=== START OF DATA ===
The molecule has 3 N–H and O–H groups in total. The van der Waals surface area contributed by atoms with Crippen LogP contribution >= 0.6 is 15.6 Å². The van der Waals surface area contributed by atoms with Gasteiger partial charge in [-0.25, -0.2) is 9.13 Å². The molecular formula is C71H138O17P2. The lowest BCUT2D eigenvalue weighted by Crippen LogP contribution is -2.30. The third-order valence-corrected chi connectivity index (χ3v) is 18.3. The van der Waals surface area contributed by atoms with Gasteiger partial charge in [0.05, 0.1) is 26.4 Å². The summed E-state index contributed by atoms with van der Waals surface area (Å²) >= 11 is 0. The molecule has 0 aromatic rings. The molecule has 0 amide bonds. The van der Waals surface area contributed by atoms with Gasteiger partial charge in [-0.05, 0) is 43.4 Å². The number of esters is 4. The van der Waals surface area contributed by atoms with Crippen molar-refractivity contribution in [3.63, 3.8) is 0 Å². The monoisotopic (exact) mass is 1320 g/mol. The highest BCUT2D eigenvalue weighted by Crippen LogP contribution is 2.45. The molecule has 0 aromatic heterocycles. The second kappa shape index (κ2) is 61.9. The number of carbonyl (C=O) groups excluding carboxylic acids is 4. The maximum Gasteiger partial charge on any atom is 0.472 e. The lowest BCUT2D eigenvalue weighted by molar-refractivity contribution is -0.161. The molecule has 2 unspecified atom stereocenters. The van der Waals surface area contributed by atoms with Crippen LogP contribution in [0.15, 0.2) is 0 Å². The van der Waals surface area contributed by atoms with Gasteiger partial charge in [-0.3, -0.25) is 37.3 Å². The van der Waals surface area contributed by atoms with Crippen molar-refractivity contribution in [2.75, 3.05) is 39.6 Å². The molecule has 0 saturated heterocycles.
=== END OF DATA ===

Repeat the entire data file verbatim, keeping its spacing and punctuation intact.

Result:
The molecule has 3 N–H and O–H groups in total. The van der Waals surface area contributed by atoms with Crippen LogP contribution >= 0.6 is 15.6 Å². The van der Waals surface area contributed by atoms with Gasteiger partial charge in [-0.25, -0.2) is 9.13 Å². The molecular formula is C71H138O17P2. The lowest BCUT2D eigenvalue weighted by Crippen LogP contribution is -2.30. The third-order valence-corrected chi connectivity index (χ3v) is 18.3. The van der Waals surface area contributed by atoms with Gasteiger partial charge in [0.05, 0.1) is 26.4 Å². The summed E-state index contributed by atoms with van der Waals surface area (Å²) >= 11 is 0. The molecule has 0 aromatic rings. The molecule has 0 amide bonds. The van der Waals surface area contributed by atoms with Gasteiger partial charge in [-0.05, 0) is 43.4 Å². The number of esters is 4. The van der Waals surface area contributed by atoms with Crippen molar-refractivity contribution in [3.63, 3.8) is 0 Å². The monoisotopic (exact) mass is 1320 g/mol. The highest BCUT2D eigenvalue weighted by Crippen LogP contribution is 2.45. The molecule has 0 aromatic heterocycles. The second kappa shape index (κ2) is 61.9. The number of carbonyl (C=O) groups excluding carboxylic acids is 4. The maximum Gasteiger partial charge on any atom is 0.472 e. The lowest BCUT2D eigenvalue weighted by molar-refractivity contribution is -0.161. The molecule has 2 unspecified atom stereocenters. The van der Waals surface area contributed by atoms with Crippen LogP contribution in [0.15, 0.2) is 0 Å². The van der Waals surface area contributed by atoms with Gasteiger partial charge in [-0.3, -0.25) is 37.3 Å². The van der Waals surface area contributed by atoms with Crippen molar-refractivity contribution in [2.75, 3.05) is 39.6 Å². The molecule has 0 saturated heterocycles.